Episode 28. Natalia Aleksiun: Poland’s Jews in the 20th century

In this episode, Natalia Aleksiun, Harry Rich Professor of Holocaust Studies at the University of Florida, discusses the social dynamics of interethnic relations in interwar Poland, particularly in relation to the Holocaust. One of the characteristics discussed is the double marginalisation of Jewish women, which made them more susceptible to discrimination regarding education, professional choices and family life. Focusing on her numerous studies of Jewish communal life in Eastern Galicia, Professor Aleksiun explores what she calls “intimate violence”, showing how those who survived the Holocaust came to perceive the question of local collaboration and assistance when attempting to make sense of their strained relations with people whom they had known before the war. The episode also considers the impact of immediate post-war developments, examining how Poland’s newly established Communist regime shape subsequent patterns of popular and state antisemitism through its encouraging of Jewish mass emigration.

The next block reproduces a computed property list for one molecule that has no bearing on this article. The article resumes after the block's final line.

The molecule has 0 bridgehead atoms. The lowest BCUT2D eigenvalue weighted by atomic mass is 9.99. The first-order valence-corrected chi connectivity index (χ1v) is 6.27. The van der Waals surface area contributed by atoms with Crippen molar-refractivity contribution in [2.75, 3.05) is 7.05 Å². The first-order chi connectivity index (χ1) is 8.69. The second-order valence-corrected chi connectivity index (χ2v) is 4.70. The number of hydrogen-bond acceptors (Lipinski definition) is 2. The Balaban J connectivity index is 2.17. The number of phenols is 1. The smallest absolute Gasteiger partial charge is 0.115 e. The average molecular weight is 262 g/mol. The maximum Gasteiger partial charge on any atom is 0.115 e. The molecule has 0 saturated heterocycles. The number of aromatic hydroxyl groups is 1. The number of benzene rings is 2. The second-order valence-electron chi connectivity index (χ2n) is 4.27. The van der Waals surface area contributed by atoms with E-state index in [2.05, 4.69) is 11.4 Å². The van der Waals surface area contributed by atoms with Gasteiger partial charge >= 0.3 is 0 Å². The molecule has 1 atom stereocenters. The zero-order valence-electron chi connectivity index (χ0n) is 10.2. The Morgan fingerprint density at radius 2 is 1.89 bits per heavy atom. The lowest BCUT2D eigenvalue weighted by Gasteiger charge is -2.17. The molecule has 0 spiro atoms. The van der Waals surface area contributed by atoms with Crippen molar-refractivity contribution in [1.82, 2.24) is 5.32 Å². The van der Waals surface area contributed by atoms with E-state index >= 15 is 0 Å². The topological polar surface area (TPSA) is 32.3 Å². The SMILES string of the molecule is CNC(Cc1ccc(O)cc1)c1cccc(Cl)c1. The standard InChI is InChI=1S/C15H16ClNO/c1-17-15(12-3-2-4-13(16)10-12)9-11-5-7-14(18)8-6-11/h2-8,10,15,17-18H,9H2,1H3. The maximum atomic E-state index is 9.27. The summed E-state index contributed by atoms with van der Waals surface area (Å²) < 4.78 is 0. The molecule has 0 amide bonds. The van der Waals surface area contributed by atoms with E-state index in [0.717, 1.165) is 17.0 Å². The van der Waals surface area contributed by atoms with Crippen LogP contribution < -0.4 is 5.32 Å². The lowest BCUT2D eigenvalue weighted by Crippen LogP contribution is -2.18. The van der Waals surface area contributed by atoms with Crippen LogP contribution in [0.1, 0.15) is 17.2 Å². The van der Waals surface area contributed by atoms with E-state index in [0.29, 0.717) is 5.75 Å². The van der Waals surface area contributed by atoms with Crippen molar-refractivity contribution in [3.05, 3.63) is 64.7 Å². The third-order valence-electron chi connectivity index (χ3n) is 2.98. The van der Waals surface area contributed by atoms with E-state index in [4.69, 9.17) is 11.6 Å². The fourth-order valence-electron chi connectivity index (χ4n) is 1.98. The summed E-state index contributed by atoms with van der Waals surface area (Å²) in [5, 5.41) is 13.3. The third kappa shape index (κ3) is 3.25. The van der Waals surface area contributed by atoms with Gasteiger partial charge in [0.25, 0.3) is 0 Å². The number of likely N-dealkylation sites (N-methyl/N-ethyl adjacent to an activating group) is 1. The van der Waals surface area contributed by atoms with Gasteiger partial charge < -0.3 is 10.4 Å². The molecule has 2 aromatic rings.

Published by sgmhbasees

The BASEES Study Group for Minority History (SGMH) is a forum devoted to the study of minority groups in the national and regional histories of Central, Eastern and Southeastern European from the Napoleonic Wars to the contemporary past.

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